Project 2 – Rock Fishermen


I have two ideas for the second project, A Social World. The first is the rock fishermen of the Munmorah State Recreational Reserve, the second is a photo essay about a friend of mine who is a professional underwater photographer, Fred Bavendam. I plan to do both & then to pick one to submit on the due date.

Rock Fishermen – An Outline

The rock platforms of the Munmorah state recreational reserve near where I live, is one of the most deadly locations to rock fish in Australia. Rock fishermen & women regularly lose their lives in this area, being swept of the rocks by rogue waves. The fishermen also contribute to their demise by not wearing life jackets, fishing alone & not being competent swimmers.

The council & fishing authorities have provided life rings & soon, off shore permanent moored safety buoys, memorials have been erected to those who have died but the fishermen keep coming.

The area is a place of great beauty & being on the platform at sunrise, sunset, when the ocean is angry or calm, to appreciate this beauty is a joy in itself. It is also a place that is being destroyed by those who should be appreciating the beauty the most, the fishermen, but they leave behind plastic rubbish of all forms when they have finished fishing. This is an eye sore when seen against the beautiful back drop but is a killer when washed or blown into the sea, to be swallowed by dolphins, whales, turtles & fish.

My intention with this photo essay is to show all of the facets of this beautiful, dangerous place & the people who use it. Will my essay have any impact on those who’s habits need to be changed to protect themselves & the environment…..probably not…..


We have had huge storms this week & the ocean is out of control. I went out early to capture blurred wave motions images on the rock platforms at sunrise. I saw some other photographers lose $1000’s of equipment by not respecting the power & unpredictability of the ocean when she is in a bad mood. The wave came over the rock & flooded their gear. They were lucky not to have been swept into the sea. The image above was taken just seconds before the wave hit them.


The images I took look good & I am please with the results.

Later in the day I went to a location to capture the power & the force of the waves striking the rock platform. The swells were very large storm swells & their force had me in awe. I don’t think I capture the force of the waves in my images. This was due in part to the lack of anything in the images to give the waves scale. That is, there were no rock fishermen about. ;>))

After a few days when the seas had abated I went back to the rock platforms at Munmorah to capture images of the rock fishermen. I went at different times, early morning & during the day. I will continue to try to capture the fishermen over a number of trips to show the variations in their styles of dress, their fishing actions, their catch & the rubbish they leave behind. From these images I will choose the best ten which show their story.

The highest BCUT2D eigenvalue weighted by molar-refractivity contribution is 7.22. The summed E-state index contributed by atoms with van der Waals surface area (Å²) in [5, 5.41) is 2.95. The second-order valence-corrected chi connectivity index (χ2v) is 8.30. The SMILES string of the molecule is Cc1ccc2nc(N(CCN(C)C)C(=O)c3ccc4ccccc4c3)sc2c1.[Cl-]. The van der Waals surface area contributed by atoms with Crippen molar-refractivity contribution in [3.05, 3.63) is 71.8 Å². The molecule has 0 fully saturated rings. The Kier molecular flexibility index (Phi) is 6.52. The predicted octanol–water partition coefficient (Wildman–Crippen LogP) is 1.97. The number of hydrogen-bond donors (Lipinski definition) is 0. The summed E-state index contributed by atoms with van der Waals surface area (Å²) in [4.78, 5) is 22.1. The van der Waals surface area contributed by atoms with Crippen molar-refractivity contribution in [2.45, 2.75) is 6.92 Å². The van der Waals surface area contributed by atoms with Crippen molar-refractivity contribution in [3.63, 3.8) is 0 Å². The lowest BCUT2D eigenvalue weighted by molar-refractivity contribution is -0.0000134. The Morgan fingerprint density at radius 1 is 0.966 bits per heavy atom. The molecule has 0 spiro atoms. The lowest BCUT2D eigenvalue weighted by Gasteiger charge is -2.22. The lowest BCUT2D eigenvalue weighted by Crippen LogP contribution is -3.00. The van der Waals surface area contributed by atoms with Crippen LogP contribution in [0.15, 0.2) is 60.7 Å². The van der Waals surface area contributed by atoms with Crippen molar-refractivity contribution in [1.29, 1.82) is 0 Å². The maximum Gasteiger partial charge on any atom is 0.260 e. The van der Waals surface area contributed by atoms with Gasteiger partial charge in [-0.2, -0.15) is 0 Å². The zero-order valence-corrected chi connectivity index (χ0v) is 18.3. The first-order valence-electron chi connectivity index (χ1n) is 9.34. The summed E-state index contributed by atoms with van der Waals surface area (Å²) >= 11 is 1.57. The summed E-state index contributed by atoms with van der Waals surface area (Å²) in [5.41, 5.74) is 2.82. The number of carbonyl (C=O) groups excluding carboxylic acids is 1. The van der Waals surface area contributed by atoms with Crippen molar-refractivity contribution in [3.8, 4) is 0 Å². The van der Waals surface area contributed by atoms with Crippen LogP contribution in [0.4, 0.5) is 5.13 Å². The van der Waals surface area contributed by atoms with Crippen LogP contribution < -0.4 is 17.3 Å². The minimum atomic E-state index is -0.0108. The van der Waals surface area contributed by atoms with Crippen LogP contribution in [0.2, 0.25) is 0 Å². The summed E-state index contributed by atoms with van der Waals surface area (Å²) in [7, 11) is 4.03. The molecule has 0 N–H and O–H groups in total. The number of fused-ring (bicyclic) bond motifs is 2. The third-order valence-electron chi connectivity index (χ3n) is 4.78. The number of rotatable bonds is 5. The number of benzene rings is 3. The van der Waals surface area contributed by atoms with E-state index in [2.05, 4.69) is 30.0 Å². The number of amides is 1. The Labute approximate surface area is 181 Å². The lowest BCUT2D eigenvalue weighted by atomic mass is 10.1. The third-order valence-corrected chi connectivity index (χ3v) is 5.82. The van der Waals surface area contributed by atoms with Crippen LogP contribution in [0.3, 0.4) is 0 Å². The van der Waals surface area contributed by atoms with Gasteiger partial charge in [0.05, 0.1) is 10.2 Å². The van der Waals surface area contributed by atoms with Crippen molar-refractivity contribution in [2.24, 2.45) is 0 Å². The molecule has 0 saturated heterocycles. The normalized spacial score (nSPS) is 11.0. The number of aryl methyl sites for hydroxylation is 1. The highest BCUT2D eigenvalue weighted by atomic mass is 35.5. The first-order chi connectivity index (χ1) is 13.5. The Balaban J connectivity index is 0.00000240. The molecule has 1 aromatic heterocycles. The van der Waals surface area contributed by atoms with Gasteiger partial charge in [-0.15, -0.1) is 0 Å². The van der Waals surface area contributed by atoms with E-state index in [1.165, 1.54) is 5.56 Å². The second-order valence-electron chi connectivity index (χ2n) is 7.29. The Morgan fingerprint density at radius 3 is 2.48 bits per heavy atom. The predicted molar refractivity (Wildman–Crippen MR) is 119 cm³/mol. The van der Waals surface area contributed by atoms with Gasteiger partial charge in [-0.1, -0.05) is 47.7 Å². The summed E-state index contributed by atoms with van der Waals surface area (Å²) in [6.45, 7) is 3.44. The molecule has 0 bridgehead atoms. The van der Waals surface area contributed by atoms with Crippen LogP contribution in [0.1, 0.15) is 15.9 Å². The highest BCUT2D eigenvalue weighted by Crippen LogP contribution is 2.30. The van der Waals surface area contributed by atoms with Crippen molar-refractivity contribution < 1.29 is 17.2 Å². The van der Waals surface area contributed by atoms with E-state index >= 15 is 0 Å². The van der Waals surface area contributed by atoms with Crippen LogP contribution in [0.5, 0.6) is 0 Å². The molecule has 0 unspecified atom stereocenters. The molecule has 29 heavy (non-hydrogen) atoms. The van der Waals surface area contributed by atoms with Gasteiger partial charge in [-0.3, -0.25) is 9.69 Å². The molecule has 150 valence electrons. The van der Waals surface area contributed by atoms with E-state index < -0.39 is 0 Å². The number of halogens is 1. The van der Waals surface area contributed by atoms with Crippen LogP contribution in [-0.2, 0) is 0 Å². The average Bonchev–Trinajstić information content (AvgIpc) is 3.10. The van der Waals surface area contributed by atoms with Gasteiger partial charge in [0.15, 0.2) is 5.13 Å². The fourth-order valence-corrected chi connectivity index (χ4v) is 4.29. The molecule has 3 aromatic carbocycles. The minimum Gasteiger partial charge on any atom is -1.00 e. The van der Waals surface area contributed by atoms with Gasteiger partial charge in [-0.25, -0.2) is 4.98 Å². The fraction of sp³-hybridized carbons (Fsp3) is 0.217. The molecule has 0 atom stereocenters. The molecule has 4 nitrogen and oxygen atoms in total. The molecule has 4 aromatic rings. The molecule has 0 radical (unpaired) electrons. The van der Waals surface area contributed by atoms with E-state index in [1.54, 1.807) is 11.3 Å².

One my next trip the seas were running high & there was one lone fisherman. I spoke with him & asked if it was OK to take photos, he was good with that & posed at first but then he became bored with me & went about fishing so I could take more natural photos. I also photographed the memorial to some of those who have died here. One had some very truthful words which I plan to use when I up loaded this to social media. There are warning signs in the area identifying the risks so I photographed these as well.


With a southerly change on the 24th January came some more big swells, this combined with the Australia Day long weekend meant there was a good possibility of fishermen. When I arrived there were no fishermen but there was swell & after an hour of waiting I was leaving when six fishermen arrived. They were of middle eastern origin but had been in Australia for most of their lives. They picked a spot to fish which I judged as being dangerous as the big sets of swells rolled right over this section of the rock platform. They said they came here often but they started fishing immediately without studying the swells. After about 20 minutes the first of the rouge wave rolled over the platform. The fishermen scrambled out of the way, one even leaving his rod & jumping to an over head ledge to hold on with only his arms as the water ran beneath him. Only one of the six was wearing a life jacket & one was wearing thongs. I spoke with them about what they caught & why they liked rock fishing as opposed to beach or lake fishing. This location was really good for big fish when it was happening (they caught three good Trevally while I was there) & they said that they di enjoy the danger/excitement of the unpredictable waves. It was a game to them. Throughout the time I was with them they were far more animated & seemed to be having more fun than any other fishermen I had photographed.

Still looking for the shot of the fisherman leaving & walking past the lifebuoy I went back on the afternoon of the 26th January. One of the original fishermen was there & I could see he was planning to leave so I anticipated his path out & positioned my self to get the image. Unfortunately he took a slightly different path which did not give me the ideal shot. I will keep working on it. There was a group of Asian fishermen & their family further around on the rocks. The children were having a great time running totally unrestrained all over the rock platform. One of the fishermen caught a fish which looked very heavy as he played it & I had high expectations but it was a small common sting ray.

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